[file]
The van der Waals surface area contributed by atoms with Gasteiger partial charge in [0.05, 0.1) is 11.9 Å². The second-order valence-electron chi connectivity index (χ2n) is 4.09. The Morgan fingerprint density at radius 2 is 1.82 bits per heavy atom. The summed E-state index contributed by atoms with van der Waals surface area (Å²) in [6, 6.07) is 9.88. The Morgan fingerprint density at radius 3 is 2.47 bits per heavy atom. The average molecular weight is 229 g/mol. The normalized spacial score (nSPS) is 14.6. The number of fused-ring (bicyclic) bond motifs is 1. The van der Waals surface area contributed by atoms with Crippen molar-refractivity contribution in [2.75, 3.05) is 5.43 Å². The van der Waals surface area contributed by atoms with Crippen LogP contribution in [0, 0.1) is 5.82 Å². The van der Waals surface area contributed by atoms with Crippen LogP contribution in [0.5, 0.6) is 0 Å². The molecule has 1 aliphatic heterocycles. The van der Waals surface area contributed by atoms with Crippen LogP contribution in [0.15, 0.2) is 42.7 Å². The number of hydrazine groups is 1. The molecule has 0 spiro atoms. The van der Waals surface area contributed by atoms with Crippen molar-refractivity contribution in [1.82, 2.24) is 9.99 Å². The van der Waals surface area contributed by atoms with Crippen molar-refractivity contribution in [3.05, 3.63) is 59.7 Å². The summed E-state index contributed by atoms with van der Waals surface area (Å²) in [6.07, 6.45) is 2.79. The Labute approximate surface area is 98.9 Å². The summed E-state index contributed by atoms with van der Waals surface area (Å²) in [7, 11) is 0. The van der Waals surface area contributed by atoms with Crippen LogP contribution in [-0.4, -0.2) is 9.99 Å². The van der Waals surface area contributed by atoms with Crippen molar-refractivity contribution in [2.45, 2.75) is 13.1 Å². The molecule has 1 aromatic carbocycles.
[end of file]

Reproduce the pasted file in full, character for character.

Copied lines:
The van der Waals surface area contributed by atoms with Gasteiger partial charge in [0.05, 0.1) is 11.9 Å². The second-order valence-electron chi connectivity index (χ2n) is 4.09. The Morgan fingerprint density at radius 2 is 1.82 bits per heavy atom. The summed E-state index contributed by atoms with van der Waals surface area (Å²) in [6, 6.07) is 9.88. The Morgan fingerprint density at radius 3 is 2.47 bits per heavy atom. The average molecular weight is 229 g/mol. The normalized spacial score (nSPS) is 14.6. The number of fused-ring (bicyclic) bond motifs is 1. The van der Waals surface area contributed by atoms with Crippen molar-refractivity contribution in [2.75, 3.05) is 5.43 Å². The van der Waals surface area contributed by atoms with Crippen LogP contribution in [0, 0.1) is 5.82 Å². The van der Waals surface area contributed by atoms with Crippen LogP contribution in [0.5, 0.6) is 0 Å². The molecule has 1 aliphatic heterocycles. The van der Waals surface area contributed by atoms with Crippen LogP contribution in [0.15, 0.2) is 42.7 Å². The number of hydrazine groups is 1. The molecule has 0 spiro atoms. The van der Waals surface area contributed by atoms with Crippen molar-refractivity contribution in [1.82, 2.24) is 9.99 Å². The van der Waals surface area contributed by atoms with Crippen molar-refractivity contribution in [3.05, 3.63) is 59.7 Å². The summed E-state index contributed by atoms with van der Waals surface area (Å²) in [6.07, 6.45) is 2.79. The Labute approximate surface area is 98.9 Å². The summed E-state index contributed by atoms with van der Waals surface area (Å²) in [7, 11) is 0. The van der Waals surface area contributed by atoms with Crippen LogP contribution in [-0.4, -0.2) is 9.99 Å². The van der Waals surface area contributed by atoms with Crippen molar-refractivity contribution in [2.45, 2.75) is 13.1 Å². The molecule has 1 aromatic carbocycles.